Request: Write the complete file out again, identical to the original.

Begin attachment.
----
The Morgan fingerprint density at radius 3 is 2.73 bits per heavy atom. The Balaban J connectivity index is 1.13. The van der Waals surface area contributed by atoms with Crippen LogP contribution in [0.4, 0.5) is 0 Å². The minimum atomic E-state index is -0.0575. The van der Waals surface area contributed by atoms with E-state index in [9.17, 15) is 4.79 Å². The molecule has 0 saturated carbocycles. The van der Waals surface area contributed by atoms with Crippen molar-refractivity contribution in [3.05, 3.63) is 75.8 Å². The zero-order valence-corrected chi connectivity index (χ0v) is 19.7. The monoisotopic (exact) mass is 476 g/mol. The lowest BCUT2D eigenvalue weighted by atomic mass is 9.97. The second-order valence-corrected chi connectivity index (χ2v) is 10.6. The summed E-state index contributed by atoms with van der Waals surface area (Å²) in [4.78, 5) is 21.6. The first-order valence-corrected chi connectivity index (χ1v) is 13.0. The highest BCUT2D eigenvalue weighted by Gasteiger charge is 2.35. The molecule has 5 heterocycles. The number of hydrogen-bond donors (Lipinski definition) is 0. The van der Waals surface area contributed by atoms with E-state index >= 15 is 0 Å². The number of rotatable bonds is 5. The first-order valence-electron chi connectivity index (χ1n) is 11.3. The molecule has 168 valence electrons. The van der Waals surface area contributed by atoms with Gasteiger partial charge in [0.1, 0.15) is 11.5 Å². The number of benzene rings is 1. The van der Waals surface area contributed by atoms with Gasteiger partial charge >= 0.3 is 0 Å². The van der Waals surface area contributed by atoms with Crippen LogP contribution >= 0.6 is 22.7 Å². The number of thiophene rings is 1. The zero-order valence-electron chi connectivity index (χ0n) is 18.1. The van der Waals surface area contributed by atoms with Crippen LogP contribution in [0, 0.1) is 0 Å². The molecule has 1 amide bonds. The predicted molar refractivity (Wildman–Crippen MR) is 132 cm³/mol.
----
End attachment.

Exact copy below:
The Morgan fingerprint density at radius 3 is 2.73 bits per heavy atom. The Balaban J connectivity index is 1.13. The van der Waals surface area contributed by atoms with Crippen LogP contribution in [0.4, 0.5) is 0 Å². The minimum atomic E-state index is -0.0575. The van der Waals surface area contributed by atoms with E-state index in [9.17, 15) is 4.79 Å². The molecule has 0 saturated carbocycles. The van der Waals surface area contributed by atoms with Crippen molar-refractivity contribution in [3.05, 3.63) is 75.8 Å². The zero-order valence-corrected chi connectivity index (χ0v) is 19.7. The monoisotopic (exact) mass is 476 g/mol. The lowest BCUT2D eigenvalue weighted by atomic mass is 9.97. The second-order valence-corrected chi connectivity index (χ2v) is 10.6. The summed E-state index contributed by atoms with van der Waals surface area (Å²) in [4.78, 5) is 21.6. The first-order valence-corrected chi connectivity index (χ1v) is 13.0. The highest BCUT2D eigenvalue weighted by Gasteiger charge is 2.35. The molecule has 5 heterocycles. The number of hydrogen-bond donors (Lipinski definition) is 0. The van der Waals surface area contributed by atoms with E-state index >= 15 is 0 Å². The number of rotatable bonds is 5. The first-order valence-electron chi connectivity index (χ1n) is 11.3. The molecule has 168 valence electrons. The van der Waals surface area contributed by atoms with Gasteiger partial charge in [0.1, 0.15) is 11.5 Å². The number of benzene rings is 1. The van der Waals surface area contributed by atoms with Gasteiger partial charge >= 0.3 is 0 Å². The van der Waals surface area contributed by atoms with Crippen LogP contribution >= 0.6 is 22.7 Å². The number of thiophene rings is 1. The zero-order valence-electron chi connectivity index (χ0n) is 18.1. The van der Waals surface area contributed by atoms with Crippen LogP contribution in [0, 0.1) is 0 Å². The molecule has 1 amide bonds. The predicted molar refractivity (Wildman–Crippen MR) is 132 cm³/mol.